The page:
Seed World

As Europe Struggles, Plant Breeders Come to the Rescue to Produce Biogas

Breeding Specific Plant Varieties that Increase Europe’s Energy Resilience

The Ukraine-Russia conflict has once again shown that Europe is highly dependent on external gas suppliers. Recently the European Commission announced that it had doubled its objective for home-grown biomethane production to 35 billion cubic metres per year by 2030. The aim is to increase EU’s resilience regarding the ongoing and increasing energy crisis, putting a heavy strain on households and farmers.

What is Biogas and Biomethane?

Biogas is a high-energy gaseous mixture that is produced from the decomposition of organic materials, in the absence of oxygen, also known as anaerobic digestion. This natural process takes place in biogas facilities to produce biogas from biologically degradable material, such as liquid manure, bio-waste or energy crops (maize, sorghum, grass, cover crops, sugar beet etc.). With the help of a range of bacteria, these materials are fermented in hermetically sealed fermentation tanks, so-called digesters, into biogas. The result is a blend of gases: 40-75 vol% methane (CH4) and 25- 55 vol% carbon-dioxide (CO2). If biogas is upgraded, biomethane is obtained. This is a purified form of raw biogas that can be used as a natural gas substitute: impurities such as CO2, H2O, H2S and others are removed during biomethane production, leaving a high-caloric, pure gas.

Plant Breeding for Biogas

Several seed companies have started decades ago with the breeding of biogas specific varieties. One of such companies, Lidea, started already in the early 2000’s. “For corn, the company selects varieties that are high in biomass production and show other good agronomic characteristics, but also have a good biogas quality, with a high crude fat, or a good fermentable cell wall,” says Oliver Becker, corn Market Manager (International), Business Line Corn & Sorghum at Lidea.

Lidea develops a multi-crops strategy that are carefully adapted to the needs of farmers and the various outlets. “And what is unique for our company, is that we started breeding cover crops that are suitable for biogas production. With that we were the first seed company that started such activity, back in 2012,” adds Antoine Bedel, forages and cover crops Technical Manager.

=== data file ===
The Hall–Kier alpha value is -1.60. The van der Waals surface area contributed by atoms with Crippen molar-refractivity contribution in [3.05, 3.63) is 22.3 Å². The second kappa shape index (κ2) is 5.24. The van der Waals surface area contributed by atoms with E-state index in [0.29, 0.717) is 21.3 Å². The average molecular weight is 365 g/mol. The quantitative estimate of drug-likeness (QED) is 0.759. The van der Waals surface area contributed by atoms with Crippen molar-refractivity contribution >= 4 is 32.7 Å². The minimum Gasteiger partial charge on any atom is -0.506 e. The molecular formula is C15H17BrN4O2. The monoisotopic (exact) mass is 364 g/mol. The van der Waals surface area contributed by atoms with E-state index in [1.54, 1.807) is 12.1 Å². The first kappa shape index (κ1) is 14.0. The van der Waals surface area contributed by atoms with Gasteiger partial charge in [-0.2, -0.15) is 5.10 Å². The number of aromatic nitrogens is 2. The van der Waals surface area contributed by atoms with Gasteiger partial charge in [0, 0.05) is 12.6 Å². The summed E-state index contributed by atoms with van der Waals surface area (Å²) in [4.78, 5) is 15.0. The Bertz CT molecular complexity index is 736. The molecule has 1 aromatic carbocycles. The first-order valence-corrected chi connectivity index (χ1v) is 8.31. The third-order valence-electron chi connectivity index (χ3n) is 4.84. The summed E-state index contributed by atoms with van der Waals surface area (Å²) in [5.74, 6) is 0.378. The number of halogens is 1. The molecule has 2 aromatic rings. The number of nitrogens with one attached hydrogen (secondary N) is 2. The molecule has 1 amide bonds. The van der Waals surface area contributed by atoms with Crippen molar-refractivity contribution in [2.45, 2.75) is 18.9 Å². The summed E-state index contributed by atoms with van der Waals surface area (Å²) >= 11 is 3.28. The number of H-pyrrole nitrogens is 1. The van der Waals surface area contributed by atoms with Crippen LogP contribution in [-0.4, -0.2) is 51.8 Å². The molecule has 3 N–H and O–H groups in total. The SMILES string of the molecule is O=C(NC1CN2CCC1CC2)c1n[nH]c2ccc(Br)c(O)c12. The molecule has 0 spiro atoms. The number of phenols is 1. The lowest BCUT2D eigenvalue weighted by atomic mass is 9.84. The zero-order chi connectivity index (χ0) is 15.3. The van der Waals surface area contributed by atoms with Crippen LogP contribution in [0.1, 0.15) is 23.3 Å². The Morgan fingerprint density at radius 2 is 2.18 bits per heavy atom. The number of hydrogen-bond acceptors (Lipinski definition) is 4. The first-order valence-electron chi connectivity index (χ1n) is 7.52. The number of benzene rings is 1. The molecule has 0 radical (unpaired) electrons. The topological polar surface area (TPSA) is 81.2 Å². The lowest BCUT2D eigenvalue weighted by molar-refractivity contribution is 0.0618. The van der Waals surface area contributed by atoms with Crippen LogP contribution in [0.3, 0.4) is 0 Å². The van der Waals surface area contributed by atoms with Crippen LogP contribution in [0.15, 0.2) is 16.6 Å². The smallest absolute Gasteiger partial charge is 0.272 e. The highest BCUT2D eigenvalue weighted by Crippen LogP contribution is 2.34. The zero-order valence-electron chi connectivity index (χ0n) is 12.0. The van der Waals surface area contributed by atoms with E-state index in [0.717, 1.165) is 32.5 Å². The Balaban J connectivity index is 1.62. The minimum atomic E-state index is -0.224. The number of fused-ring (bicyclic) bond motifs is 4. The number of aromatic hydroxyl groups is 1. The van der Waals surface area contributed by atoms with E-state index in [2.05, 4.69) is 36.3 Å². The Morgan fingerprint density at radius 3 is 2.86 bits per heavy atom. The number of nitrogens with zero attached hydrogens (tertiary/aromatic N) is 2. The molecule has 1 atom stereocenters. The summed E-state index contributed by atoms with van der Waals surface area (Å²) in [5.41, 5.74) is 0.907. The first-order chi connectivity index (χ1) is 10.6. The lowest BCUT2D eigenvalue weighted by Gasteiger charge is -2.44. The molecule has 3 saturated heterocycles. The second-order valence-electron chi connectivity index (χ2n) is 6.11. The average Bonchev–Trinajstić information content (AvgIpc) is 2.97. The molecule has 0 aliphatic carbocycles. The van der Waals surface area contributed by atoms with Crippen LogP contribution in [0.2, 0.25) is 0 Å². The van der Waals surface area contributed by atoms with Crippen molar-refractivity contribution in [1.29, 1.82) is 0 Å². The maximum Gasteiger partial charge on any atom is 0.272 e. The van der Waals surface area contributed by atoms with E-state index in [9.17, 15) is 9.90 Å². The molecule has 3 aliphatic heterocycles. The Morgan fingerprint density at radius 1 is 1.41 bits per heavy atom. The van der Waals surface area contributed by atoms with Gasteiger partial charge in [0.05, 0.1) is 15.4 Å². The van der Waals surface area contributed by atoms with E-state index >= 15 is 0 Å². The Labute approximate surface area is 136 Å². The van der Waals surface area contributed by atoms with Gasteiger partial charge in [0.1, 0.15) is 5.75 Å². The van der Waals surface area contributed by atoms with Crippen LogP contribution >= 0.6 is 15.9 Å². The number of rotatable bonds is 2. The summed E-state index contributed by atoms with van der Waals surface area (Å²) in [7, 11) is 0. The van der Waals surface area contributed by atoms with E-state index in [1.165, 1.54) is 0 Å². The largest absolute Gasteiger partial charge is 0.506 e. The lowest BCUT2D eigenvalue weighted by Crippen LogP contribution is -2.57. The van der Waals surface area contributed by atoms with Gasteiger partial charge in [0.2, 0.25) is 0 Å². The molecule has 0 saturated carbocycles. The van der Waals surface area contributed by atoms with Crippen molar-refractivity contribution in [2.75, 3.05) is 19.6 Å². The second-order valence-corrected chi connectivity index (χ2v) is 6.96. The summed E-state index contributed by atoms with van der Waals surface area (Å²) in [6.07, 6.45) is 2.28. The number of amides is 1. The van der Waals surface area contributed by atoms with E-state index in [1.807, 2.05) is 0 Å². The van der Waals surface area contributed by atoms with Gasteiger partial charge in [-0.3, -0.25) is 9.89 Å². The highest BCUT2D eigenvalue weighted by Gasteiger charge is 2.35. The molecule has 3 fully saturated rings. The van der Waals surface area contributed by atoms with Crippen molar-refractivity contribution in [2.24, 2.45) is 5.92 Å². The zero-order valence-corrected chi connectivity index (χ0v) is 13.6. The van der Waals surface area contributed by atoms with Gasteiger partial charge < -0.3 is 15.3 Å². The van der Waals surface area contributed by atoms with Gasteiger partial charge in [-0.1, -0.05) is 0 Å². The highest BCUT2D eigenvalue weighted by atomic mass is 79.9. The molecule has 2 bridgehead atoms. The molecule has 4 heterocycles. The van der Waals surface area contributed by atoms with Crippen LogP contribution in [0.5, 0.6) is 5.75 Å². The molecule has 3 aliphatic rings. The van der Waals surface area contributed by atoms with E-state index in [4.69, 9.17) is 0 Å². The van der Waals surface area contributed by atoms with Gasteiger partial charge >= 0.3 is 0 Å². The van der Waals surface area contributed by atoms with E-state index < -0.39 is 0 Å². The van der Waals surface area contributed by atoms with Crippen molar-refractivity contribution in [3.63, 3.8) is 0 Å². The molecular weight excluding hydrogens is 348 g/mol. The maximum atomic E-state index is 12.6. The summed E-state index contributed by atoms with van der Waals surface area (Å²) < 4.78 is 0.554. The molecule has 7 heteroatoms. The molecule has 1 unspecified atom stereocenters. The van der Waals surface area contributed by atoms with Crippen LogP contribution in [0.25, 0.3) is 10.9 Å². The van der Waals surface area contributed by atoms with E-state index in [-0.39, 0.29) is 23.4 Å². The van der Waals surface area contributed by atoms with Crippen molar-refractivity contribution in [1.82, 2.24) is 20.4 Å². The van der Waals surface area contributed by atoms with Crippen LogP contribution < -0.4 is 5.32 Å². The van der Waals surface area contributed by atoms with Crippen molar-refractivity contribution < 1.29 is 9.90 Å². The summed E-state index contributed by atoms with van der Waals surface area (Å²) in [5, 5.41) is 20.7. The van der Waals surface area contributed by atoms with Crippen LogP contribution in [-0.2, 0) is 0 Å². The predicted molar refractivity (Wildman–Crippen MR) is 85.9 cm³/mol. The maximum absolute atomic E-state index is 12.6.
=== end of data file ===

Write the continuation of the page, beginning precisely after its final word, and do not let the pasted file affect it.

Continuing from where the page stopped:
Benefits for the Farmer

There are several benefits for the farmer to grow crops for biogas production. It is cost competitive, and among the renewable energy sources, biogas is one of the most stable, because you don’t rely on wind or the sun. And you can use the biogas slurry as fertilizer on the farm.

“And from a climate change and environmental perspective, growing sorghum for biogas is great, because sorghum needs less water, will continue to grow even at temperatures above +40¬∞C and needs less inputs than most other crops,” shares Frederic Guedj, sorghum Market Development Manager at Lidea.

Bedel indicates that the great aspect of using cover crops for biogas is that between the two main crops, the soil is available and could be an opportunity to grow a cover crop. There are two advantages with this: first, the cover crop will provide multi-services like a reduction of nitrogen leaching, soil structuration, carbon catching and flowers for pollinators. And at the same time, the cover crop will produce biomass that could be harvested and used to produce biogas. In this way, biogas cover crops produce agri-environmental benefits and convert them into direct income for the farmer.

“The company has also developed biogas sorghum varieties that can be sown as a secondary crop. As primary crop, in good conditions, sorghum can produce more than 7,000 m3/ha of methane with varieties for industrial use and a plant height of more than three meters,” says Guedj. As secondary crop, it is important that such a sorghum variety has a high drought tolerance because of the late date of sowing.

Additional Benefits

The fermentation process leaves a fermentation product that can be used as an organic fertilizer and soil improver. Either liquid, dry or composted, it is useful in the agricultural, landscaping, horticultural and gardening sectors. It has all the nutrients, such as nitrogen, phosphorus, potassium, and the organic carbon. This means that the use of these fermentation products closes the natural nutrient cycle and can replace part of the mineral fertilizer.

More Biogas Facilities Needed

A few years back, Europe made some good and rapid progress with regards to biogas production and building biogas facilities, but there are not enough biogas facilities throughout the continent. “Let’s hope this new decision of the EU Commission will boost that, because it is a win-win for the farmer, the energy sector and the environment. Biogas is one of the tools to increase the European independency on energy and Lidea will take part in this challenge,” says Becker.

Read More From the European Seed Spring Edition:

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Farmers’ Needs and Expectations Around “New, Improved Plant Varieties”

10 Interesting Facts About Cabbage

The Innovative Canadian Potato Industry

Strengthening Euroseeds’ Voice